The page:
“This is our moment and the questions before us are whether we understand the moment that we have created? Whether we can persuade the dissenters? And whether we can, as Kwame Nkrumah argued, it is clear that we must find an African solution to our problems, and this can only be found in African unity,” he posited, drawing a long drawn cheer from the filled auditorium that included several of Ghana’s ex-ministers who served in President Kufuor’s administration, as well as a good number of industry chieftains.
Enumerating what he described as an important period in Africa’s political economic history, Dr. Manuel said the continent’s economic performance over the past decade has been stellar, reaching levels of growth not seen as consistently before. That solid performance, he said, was against the backdrop of a world economy that now in its sixth year of crisis, with no end in sight.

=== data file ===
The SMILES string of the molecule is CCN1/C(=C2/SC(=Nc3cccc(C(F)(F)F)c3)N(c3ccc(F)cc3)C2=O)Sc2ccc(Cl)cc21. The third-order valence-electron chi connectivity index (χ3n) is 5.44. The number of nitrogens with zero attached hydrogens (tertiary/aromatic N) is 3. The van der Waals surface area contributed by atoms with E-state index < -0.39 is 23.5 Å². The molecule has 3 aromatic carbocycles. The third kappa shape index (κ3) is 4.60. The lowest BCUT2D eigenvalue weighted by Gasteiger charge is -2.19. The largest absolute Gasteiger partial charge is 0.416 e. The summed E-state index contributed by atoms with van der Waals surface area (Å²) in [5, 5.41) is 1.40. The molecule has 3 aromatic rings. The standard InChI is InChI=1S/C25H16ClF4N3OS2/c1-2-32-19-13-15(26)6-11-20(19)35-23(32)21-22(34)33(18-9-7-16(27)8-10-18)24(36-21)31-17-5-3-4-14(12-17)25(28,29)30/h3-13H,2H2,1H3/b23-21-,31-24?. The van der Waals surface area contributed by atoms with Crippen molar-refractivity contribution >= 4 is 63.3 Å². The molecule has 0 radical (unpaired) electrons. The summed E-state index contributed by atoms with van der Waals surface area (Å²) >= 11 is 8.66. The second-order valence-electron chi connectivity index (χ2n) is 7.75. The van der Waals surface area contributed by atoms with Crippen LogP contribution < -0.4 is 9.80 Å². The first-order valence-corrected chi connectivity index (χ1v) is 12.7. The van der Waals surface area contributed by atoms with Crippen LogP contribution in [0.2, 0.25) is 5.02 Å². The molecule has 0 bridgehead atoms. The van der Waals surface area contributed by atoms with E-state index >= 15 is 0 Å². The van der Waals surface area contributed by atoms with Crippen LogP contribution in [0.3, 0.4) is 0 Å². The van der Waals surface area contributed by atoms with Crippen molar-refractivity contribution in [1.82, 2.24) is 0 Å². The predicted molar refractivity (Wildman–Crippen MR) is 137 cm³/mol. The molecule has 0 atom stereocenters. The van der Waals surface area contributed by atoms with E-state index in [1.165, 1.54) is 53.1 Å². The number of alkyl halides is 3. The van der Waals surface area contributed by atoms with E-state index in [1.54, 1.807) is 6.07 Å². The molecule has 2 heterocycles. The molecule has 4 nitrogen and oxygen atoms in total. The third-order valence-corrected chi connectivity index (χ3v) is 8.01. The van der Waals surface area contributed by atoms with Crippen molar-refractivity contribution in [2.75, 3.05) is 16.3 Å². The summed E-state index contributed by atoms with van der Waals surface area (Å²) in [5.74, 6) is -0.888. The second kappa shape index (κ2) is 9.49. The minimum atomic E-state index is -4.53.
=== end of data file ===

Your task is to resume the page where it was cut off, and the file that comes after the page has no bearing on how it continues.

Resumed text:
“In fact, the cross-border impacts of decisions in large economies globally have created a huge concern. In particular, the impact of monetary easing by the US Federal Reserve has induced huge volatility in the emerging market economies, especially amongst the BRICS. This admission is included in the Declaration of the meeting of G20 Heads of State who met in St Petersburg just a few days ago. What is important, therefore, is that we raise the quality of both the interactions and commitments by African leaders for mutual and intra-African collaboration.”